“Your mom is seriously controlling. I can’t believe you are 21 years old and she is still telling you how to dress. You are an adult and can dress how you want. Of course, there is a time and place for different clothes, but this doesn’t sound like the issue here in the slightest. If you want to feel confident and beautiful by wearing a dress you love, do it. Calling her a pervert might’ve been a little harsh (just the choice of word) but sometimes you need to be harsh for someone to actually understand. That being said, you have no reason to apologize, and don’t. She is making unwanted comments about your body, harassing you, and doesn’t even see the problem with her behavior. Be proud and don’t feel bad for standing up for yourself,” said EselOzlo.
“Your mom is not worried about being a good parent or protecting you – this is about her, and she’s projecting her insecurities on to you. She’s been controlling you your whole life and now you’re starting to take control over your own life which, to her, means she’s losing her grip on you. Then when you don’t give her what she wants, she retaliates by giving you the silent treatment to try to get you to bend to her will (a classic manipulation tactic). NTA OP, and if it’s accessible/affordable for you, I highly recommend seeing a psychotherapist to talk about your relationship with your mother and you’ll begin to see all the ways she has unknowingly impacted your self esteem and your life. There’s also some great books about this if therapy isn’t an option,” suggested not_leah.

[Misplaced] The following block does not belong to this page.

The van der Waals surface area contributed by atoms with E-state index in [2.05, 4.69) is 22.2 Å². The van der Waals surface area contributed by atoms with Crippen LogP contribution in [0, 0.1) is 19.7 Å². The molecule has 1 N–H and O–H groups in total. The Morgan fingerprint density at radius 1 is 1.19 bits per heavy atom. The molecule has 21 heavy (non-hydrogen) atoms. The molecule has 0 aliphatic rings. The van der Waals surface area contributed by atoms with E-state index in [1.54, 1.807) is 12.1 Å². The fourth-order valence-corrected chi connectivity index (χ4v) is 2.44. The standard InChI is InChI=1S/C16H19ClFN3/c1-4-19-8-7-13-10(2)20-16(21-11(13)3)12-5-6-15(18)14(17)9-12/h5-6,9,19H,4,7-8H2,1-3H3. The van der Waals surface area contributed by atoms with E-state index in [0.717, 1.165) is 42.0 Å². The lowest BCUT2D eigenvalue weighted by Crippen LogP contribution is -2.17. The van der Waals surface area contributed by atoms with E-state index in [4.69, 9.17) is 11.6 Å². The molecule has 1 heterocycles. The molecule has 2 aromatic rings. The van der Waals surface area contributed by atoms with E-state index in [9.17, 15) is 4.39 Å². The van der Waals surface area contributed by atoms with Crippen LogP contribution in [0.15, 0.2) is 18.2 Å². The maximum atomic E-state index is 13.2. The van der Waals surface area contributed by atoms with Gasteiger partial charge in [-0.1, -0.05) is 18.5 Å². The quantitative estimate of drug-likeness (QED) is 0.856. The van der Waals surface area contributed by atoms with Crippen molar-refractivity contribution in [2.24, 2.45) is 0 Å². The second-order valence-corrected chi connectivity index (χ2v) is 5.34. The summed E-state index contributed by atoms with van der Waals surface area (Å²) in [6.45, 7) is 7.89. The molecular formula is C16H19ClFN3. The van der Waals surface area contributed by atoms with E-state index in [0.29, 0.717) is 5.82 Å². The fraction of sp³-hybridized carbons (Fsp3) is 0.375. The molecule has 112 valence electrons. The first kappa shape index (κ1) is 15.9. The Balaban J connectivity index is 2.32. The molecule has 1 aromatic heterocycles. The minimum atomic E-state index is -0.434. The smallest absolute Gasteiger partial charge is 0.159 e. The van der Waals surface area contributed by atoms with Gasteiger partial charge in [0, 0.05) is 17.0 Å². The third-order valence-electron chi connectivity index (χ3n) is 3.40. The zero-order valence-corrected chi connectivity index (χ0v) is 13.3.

“NTA, what your mom is doing by exerting this level of control over you as an adult and maintaining it with physical intervention and verbally berating you IS ABUSE. Her emotional manipulation and silent treatment IS ALSO ABUSE. You deserve to live without being abused. Please consider lowering contact with your abusive mother unless or until she is capable of choosing NOT TO LASH OUT AT YOU,” emphasized JustJudgin.
“Your mom is a Grade A control freak. Seriously, my toddlers are allowed to dress themselves and if it’s a horrible mismatch they are all the happier. The fact that your mother has physically stopped you due to the color of your shoes is insane. And the fact that your clothing choices and well everything is about her. I’ll bet her main concern is how things reflect on her; not on being an actual good parent but being perceived as one. OP tell her to quit sexually harassing you, which she is by constantly commenting on your body. Kinda ironic that she’s sexually harassing you, in an effort to make sure noone else does… just wow,” said Purple_Elderberry_20.